If electricity is being used for heat, it is foolish to use natural gas to produce the electricity. Natural gas can provide heat with efficiency in excess of 90% when burned at point of use in a modern furnace. In a combined-cycle generating station, the efficiency is approximately 60% at best, with some energy lost in transmission and distribution, meaning the overall efficiency for residential heating would be in the area of 50%. If the objective is conservation of the energy embodied in the natural gas through efficiency while producing heat, central generation is not the answer.
NG is a primary raw material for the production of nitrogen fertilizers. This has caused the price of fertilizers to rise in the past year. Some fertilizer plants have suspended production of specific products due to increased NG prices. One possible substitute for residential lawns and gardens is compost.
Big companies use a lot of natural gas for heating air, water, forges, food products, etc.
In recent years, CNG became a niche alternative motor fuel primarily for fleet operators, but it appears to be declining in popularity of late, possibly due to rising prices. However, there is still a significant fleet of commercial vehicles in use that run on CNG, and they are unlikely to reduce their miles driven significantly due to recent price increases.
The new darling of the Bush administration and the automotive industry, the hydrogen economy is touted as an environmentally friendly energy future. However, over 90% of commercial hydrogen production today comes from the steam reforming of natural gas. If significant numbers of hydrogen powered cars and micro-electrical generation based on hydrogen fuel cells come into use in the near future, this will increase the demand for hydrogen derived from natural gas until other sources come on line in quantity, which is likely more than ten years away. In the short term, increased use of hydrogen will increase demand on existing but diminishing natural gas reserves. And with US$1.2 billion committed to this U.S. government flight of fancy, they'll be able to afford increasingly expensive natural gas to make their hydrogen.
Real Problem or Just Hype?
Think you can compete with these players? Think it's all hype? Think this is a manufactured crisis? If it is a manufactured crisis, does it matter in terms of what it's going to do to your household budget? Call your natural gas supplier and see if you can get a long-term, fixed-price contract to protect yourself against future price increases. Or consider what some others have been saying on the subject.
U.S. Energy Secretary Abraham was quoted on July 10, 2003 as saying in a speech "The demand for natural gas is growing faster than producers can get it out of the ground and ship it to consumers. If we have an unusually hot summer, there's a chance that prices could increase dramatically because of tight supplies." (citation)
[Link has bit-rotted: http://www.fromthewilderness.com/free/ww3/062303_nat_gas_crisis.html] Natural Gas Crisis by Dale Allen Pfeiffer
There's plenty more -do your own Internet search to find it.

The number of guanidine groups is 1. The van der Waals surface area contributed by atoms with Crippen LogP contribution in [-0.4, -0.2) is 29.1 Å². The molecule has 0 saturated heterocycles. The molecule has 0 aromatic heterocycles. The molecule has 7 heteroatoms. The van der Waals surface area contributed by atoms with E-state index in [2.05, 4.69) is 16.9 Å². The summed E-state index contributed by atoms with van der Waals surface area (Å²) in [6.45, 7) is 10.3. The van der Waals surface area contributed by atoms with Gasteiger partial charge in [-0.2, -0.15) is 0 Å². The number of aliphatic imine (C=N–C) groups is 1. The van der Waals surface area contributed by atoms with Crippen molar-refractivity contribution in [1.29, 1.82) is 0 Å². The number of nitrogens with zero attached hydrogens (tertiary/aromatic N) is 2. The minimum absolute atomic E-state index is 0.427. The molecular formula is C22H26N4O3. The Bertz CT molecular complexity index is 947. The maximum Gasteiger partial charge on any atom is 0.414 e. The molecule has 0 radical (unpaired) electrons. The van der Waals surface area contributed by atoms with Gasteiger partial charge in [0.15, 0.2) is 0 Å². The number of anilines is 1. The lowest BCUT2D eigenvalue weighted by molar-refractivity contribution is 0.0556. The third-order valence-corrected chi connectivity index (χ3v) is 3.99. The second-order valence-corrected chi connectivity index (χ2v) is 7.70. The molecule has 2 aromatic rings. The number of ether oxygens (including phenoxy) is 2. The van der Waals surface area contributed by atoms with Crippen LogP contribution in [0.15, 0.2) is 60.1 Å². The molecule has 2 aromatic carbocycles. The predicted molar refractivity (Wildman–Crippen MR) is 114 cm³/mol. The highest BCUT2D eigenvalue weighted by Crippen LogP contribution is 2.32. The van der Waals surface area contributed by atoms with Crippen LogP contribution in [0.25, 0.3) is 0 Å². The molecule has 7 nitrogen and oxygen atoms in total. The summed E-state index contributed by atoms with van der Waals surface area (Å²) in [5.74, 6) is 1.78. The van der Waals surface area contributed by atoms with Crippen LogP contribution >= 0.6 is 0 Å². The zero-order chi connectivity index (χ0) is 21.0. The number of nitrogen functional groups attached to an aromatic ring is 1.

What Can You Do?
While many of the large consumers have the economic wherewithal to switch to other fuels (biogas, petroleum distillates), most residential consumers do not have this option (due to initial investment cost and lack of access to convenient natural gas substitutes). So, lowly residential natural gas customer, what can you do to protect yourself? Let us suppose that the price of natural gas can be expected to rise by 20% in this coming heating season over the previous year. You need to target a 20% or higher reduction in NG usage to break even on your bill. In short, given that North American governments don't appear to have realistic energy plans, you need to have your own.
Realistically, the only way to save on your natural gas bill is to reduce your usage through energy conservation. Let's approach this by considering where you use natural gas, in order to reduce consumption.
This is usually the largest single use of natural gas for most households over the course of the year.
Switching fuels will likely require the acquisition of a new furnace or stove - typically a significant investment. However, if you need a new furnace in the near future, you may want to consider some other options. Locally available fuels may be a factor (e.g. corn, wood pellets).
In our opinion, the best solution is energy conservation. No matter what fuel you end up using, energy conservation should enable you to use less of it.
Use solar energy. While it is not always available (nights, cloudy days), it's hard to beat the price when it is available. The heat you gain from solar energy will displace your use of conventional fuels, conserving that energy and reducing your bills. If you own or operate a small business, solar energy is a great option. Although there are initial costs involved to switch, incentives, grants and loans can generally cover most of the costs involved.
Consider the potential for ground-coupled (geo-thermal) heat pump systems for producing at least some of the heat you require. (Such systems can also provide air conditioning.) There are also low-tech geo-thermal systems that do not require a heat pump, but also don't produce the as much heat.